Once, a man named Abraham, who loved God and was beloved by God, found himself facing a choice. Three strange men were approaching his tent. He was vulnerable — alone, in the wilderness, responsible to protect his wife. He did not know if the strangers meant him harm.
He was also called — by his culture, and by his faith — to respond with extravagant welcome to these strangers, whose well-being depended on his hospitality.
When Hebrews 13:2 refers back to this foundational story, it describes these three strangers as “angels.” They brought good news to Abraham — news so nuts that Sarah burst out laughing. News about God’s promise of abundance, of covenant, of faithfulness. These strangers had been sent by God to bring a blessing.
But perhaps the story would be much different, and our story much different, if Abraham had allowed his fear to eclipse his faithfulness that day.
I believe the facts are clear: refugees are not a danger to us. I think there’s overwhelming evidence to support that belief. And I’m aware that there are plenty of Christians who believe the opposite, and they’re ready to fervently defend their views. And while I’m alarmed at what this standoff seems to mean for us — this choose-your-own-source, there’s-nobody-we-can-trust, everything-is-spin-so-let’s-just-shut-up-about-it situation we find ourselves in — I’m more concerned about what we are sacrificing by allowing security to be the focus of our Christian conversation about refugees.
For Abraham, assessing the threat was not the primary task at hand when the strangers approached his tent.
His role, as he saw it, was to embody faithfulness. And that looked like hospitality. Even though it made him vulnerable.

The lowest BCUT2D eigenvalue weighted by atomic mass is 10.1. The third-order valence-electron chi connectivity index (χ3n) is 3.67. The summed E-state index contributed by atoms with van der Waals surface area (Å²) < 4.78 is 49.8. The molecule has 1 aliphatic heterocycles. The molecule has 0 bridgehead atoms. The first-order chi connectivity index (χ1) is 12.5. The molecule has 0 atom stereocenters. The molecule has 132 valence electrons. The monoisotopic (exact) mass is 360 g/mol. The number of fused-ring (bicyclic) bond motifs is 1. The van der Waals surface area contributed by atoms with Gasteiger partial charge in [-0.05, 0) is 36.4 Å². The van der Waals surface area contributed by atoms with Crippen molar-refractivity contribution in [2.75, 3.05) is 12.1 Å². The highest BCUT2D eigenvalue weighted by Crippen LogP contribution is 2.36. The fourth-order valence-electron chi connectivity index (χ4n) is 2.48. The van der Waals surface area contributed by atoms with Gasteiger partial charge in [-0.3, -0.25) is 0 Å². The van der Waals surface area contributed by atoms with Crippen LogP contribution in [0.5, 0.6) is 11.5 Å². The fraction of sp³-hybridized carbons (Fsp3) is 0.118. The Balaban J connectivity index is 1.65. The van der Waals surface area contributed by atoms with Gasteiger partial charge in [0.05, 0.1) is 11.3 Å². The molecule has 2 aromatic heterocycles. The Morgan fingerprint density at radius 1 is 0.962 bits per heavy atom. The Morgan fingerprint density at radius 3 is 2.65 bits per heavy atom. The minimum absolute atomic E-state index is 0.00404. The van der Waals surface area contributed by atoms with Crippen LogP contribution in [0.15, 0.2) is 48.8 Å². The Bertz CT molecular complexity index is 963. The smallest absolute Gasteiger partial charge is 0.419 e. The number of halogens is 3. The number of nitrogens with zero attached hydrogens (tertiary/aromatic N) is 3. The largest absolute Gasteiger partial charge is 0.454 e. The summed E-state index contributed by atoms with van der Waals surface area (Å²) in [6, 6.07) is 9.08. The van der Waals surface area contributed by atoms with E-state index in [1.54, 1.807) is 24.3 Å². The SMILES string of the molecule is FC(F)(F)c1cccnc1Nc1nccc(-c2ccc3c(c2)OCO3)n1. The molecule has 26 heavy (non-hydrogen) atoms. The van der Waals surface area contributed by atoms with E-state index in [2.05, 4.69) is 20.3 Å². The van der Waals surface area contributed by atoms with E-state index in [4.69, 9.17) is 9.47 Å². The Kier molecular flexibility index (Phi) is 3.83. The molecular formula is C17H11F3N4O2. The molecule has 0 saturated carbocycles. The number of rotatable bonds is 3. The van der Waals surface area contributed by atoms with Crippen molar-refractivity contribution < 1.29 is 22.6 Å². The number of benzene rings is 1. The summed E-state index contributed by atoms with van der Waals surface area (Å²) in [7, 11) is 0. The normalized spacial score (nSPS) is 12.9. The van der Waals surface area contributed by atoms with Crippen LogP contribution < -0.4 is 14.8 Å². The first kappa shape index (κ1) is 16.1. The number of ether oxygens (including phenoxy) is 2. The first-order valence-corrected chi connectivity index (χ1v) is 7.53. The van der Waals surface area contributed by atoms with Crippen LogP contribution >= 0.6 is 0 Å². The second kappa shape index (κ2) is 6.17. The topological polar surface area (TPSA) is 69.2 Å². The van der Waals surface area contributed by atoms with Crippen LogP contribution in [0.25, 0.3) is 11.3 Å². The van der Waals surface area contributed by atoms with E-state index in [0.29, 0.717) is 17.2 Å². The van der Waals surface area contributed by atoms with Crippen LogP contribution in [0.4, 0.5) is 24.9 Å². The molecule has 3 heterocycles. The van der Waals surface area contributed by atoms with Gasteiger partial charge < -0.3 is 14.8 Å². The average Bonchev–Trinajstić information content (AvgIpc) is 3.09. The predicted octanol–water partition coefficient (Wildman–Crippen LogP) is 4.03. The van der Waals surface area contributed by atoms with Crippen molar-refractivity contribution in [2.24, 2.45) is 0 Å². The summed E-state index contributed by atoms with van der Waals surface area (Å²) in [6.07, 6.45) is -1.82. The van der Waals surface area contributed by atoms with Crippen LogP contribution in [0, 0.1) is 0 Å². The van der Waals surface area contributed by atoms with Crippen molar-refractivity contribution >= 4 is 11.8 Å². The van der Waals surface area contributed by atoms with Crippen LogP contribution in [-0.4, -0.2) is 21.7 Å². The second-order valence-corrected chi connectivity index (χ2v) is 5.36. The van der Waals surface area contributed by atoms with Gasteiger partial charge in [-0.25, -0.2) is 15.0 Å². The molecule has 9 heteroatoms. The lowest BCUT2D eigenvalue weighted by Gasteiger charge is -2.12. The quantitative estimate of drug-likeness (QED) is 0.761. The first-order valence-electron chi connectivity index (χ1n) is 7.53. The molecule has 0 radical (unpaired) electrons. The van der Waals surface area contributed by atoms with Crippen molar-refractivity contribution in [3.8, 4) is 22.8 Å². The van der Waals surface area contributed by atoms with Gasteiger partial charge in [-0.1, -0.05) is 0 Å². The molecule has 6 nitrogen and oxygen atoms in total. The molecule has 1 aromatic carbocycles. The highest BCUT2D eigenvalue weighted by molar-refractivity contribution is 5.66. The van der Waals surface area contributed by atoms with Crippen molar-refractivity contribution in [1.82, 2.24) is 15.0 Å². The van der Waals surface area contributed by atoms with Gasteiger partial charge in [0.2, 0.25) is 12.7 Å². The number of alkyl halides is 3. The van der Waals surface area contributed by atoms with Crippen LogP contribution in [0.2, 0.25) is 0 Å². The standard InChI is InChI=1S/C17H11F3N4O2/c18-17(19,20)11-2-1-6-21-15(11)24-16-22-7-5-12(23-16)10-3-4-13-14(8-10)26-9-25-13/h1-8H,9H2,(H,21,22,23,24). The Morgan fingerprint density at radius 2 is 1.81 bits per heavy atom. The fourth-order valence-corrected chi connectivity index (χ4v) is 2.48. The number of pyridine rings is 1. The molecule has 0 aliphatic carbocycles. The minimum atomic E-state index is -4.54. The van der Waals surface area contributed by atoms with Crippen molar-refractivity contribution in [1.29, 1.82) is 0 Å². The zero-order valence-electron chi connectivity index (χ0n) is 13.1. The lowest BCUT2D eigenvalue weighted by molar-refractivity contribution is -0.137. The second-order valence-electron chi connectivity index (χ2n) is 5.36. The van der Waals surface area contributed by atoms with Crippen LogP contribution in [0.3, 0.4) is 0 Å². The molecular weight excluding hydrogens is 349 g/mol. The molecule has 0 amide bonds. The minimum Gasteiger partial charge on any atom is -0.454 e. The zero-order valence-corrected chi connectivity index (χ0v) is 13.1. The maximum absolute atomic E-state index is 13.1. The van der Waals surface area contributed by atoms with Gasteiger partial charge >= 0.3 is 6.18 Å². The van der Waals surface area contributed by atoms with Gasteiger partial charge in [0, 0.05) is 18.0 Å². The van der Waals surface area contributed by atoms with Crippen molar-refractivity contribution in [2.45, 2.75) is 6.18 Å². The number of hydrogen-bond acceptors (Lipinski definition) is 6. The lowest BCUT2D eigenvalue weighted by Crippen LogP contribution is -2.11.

Friends of Jesus Christ: I do not recognize us right now. I see us hurling partisan talking points at one another, parroting cable news pundits, frantically drawing lines of “liberal” and “conservative” and mocking those who we think have been duped by the wrong side. I see us framing this issue as though it’s primarily about politics, and in so doing we are pushing aside Scripture’s loud, consistent, non-negotiable proclamations as irrelevant to the times we live in.
This is not who we are.
The notion that my Dutch Reformed sisters and brothers would be nodding in agreement with the shutting down of refugee resettlement would have been unthinkable just a year ago. For decades it has been our little denomination — the Christian Reformed Church — which has found its identity in welcoming refugees from around the world. My mom tells stories of sitting behind “the Hungarians” in her 1950s congregation, passing the long minutes of the sermon by imagining their life half-way around the world. My best friend at Christian elementary school told me about exotic-sounding foods she had tried, because her family was helping Salvadorans who were seeking asylum in the 1980s. Our pews are full of refugees who fled Cuba in the 60s and Asia in the 70s and Africa in the 90s. We are a church who welcomes refugees.
And that is because we are a church that takes faithfulness seriously.
Even if it were true that terrorists were scheming to sneak into our country through our refugee resettlement program (and it is not), I would still believe that we are not a people who elevate fear over faithfulness. I believe that we are a people who, like Abraham, are called to extravagant welcome as our primary identity.
We serve a God who points us to an abundant life. And maybe that’s not a safe life, or a comfortable life, or a life that makes no demands on us. But
if we have learned anything from Scripture, it’s that this God loves to hide the good news of that abundant life in the face of a stranger.In the face of an “angel,” though we are unaware. In the face of a refugee. In the face of Christ, who proclaimed, “I was a stranger, and you welcomed me.” I don’t want us to miss that.
Once, a man named Abraham, who loved God and was beloved by God, found himself facing a choice. I am so grateful that it was faithfulness, and not fear, that he clung to that day.